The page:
Sunday, August 27, 2006

My Shit Doesn't Stink

view from toilet

Every day I check the letterbox with the kind of hopeless enthusiasm of a dog begging for a walk. On January 23 this year (I know this precisely, because our application number is DA17.423S.2006.23.1.8) I applied to the council for permission to build a toilet. A simple, sophisticated Clivus Multrum composting toilet. In our climate of five storey hotel blocks and multinational chain store restaurants on every corner, you would think a toilet would not be a controversial request. It has now been seven months and still I don't have that elusive permission slip in my possession.

I live in a toilet-free zone. When we first bought this house, I said to Lovergirl, in my prissy city voice, 'I am not moving in until we have a toilet'. It's a long story, but Gary the impassioned toilet man talked us out of installing a toilet at the time. He was underwhelmed at my plans to plonk a toilet in the corner of the bathroom (not an unusual place for a toilet, I would have thought). 'With this vista,' he enthused, 'You could really have a toilet. A toilet with a view. A toilet that is a retreat, a place of comfort and beauty. And there's nothing wrong with your current toilet.' So we put off the toilet and focussed on other much-needed house renovations (internal walls, and getting rid of termites), until we could afford to build this dream toilet of beauty. Three years we have been in this house and still no toilet, aesthetically pleasing or otherwise.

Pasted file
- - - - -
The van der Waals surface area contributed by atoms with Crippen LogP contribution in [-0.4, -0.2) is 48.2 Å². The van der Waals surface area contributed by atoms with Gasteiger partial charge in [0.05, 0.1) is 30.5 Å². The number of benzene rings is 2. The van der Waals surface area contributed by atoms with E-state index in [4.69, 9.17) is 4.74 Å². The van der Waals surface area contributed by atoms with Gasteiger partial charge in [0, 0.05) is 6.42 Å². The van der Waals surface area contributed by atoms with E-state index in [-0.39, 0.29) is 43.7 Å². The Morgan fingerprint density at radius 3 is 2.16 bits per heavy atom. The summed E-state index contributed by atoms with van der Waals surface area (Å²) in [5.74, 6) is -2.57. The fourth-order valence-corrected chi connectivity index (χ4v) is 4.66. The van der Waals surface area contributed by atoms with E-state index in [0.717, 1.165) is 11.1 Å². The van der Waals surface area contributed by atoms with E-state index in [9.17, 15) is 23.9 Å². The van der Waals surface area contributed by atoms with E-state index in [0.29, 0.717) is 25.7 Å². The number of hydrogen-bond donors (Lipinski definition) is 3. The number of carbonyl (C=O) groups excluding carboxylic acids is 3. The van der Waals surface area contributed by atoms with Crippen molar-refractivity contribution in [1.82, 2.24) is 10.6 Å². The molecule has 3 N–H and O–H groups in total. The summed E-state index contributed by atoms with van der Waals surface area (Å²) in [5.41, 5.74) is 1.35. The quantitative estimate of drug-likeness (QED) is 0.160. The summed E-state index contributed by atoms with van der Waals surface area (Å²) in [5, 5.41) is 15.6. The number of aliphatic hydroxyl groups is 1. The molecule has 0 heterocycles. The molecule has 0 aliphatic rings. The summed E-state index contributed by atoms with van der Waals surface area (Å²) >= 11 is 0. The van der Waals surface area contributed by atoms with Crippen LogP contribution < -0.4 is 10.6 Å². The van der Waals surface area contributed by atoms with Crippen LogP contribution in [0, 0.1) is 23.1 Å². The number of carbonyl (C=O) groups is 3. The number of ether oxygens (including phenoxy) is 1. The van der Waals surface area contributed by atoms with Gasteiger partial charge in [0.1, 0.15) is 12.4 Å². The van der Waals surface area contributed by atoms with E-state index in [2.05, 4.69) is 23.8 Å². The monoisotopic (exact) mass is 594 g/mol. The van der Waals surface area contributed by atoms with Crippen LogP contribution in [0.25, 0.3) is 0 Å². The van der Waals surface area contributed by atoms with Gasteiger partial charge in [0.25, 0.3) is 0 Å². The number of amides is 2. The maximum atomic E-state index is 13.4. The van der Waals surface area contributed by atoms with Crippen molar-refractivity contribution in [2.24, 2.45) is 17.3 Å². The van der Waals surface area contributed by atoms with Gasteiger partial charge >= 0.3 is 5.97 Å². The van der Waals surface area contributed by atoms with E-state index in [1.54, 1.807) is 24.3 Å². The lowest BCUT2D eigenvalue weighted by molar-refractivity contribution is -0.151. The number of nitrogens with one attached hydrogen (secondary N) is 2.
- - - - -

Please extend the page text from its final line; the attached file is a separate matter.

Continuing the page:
Wait, I hear you saying, you must poo and wee somewhere. (You probably say poo and wee if you have children. Otherwise I imagine you say 'relieve yourself' or some such. Aren't we coy with bodily functions? Defaecate and urinate are probably off the list of polite ways to say it - a bit too close to the truth. Blokes say piss - why? Harsh, virulent yellow word. Women don't say piss. Piss does stink. Piss takes me to horrible graffitoed concrete tunnels at railway stations, soaked in the accumulated stench of years of teenage boys playing games of drunken oneupmanship).

This is where we wee. Spacious, yes; beautiful, indeed. Somewhat lacking in privacy - when we have visitors we need to duck down the side of the house. (Strangely, visitors tend to hang on). But mostly we just wee here. When we have visitors for a few days we set up the commode with a big plastic bucket under it. Lovergirl hates it, & some hardy types prefer to stick with our bush arrangement.Older people and children definitely prefer having a familiar seating arrangement for elimination purposes. The simple trick is to cover your contribution with sawdust. A fair bit of sawdust - at least the same volume as what you have just produced. This is remarkable in its capacity to absorb smells. I empty the bucket every morning. Two people will half fill a bucket each day (in case you were wondering). I read a fabulous book called Humanure which completely changed my attitude to toilets. Basically, why do we flush our waste hundreds of kilometres away with thousands of litres of drinking water? If the government subsidised composting toilets -they cost about $5000 to install - we could re-use our greywater with much less kerfuffle, and have fabulous compost to boot. Why doesn't anyone talk about composting toilets in Australia? Imagine the whole of drought-stricken South East Queensland with composting toilets - how many litres would that save us a day?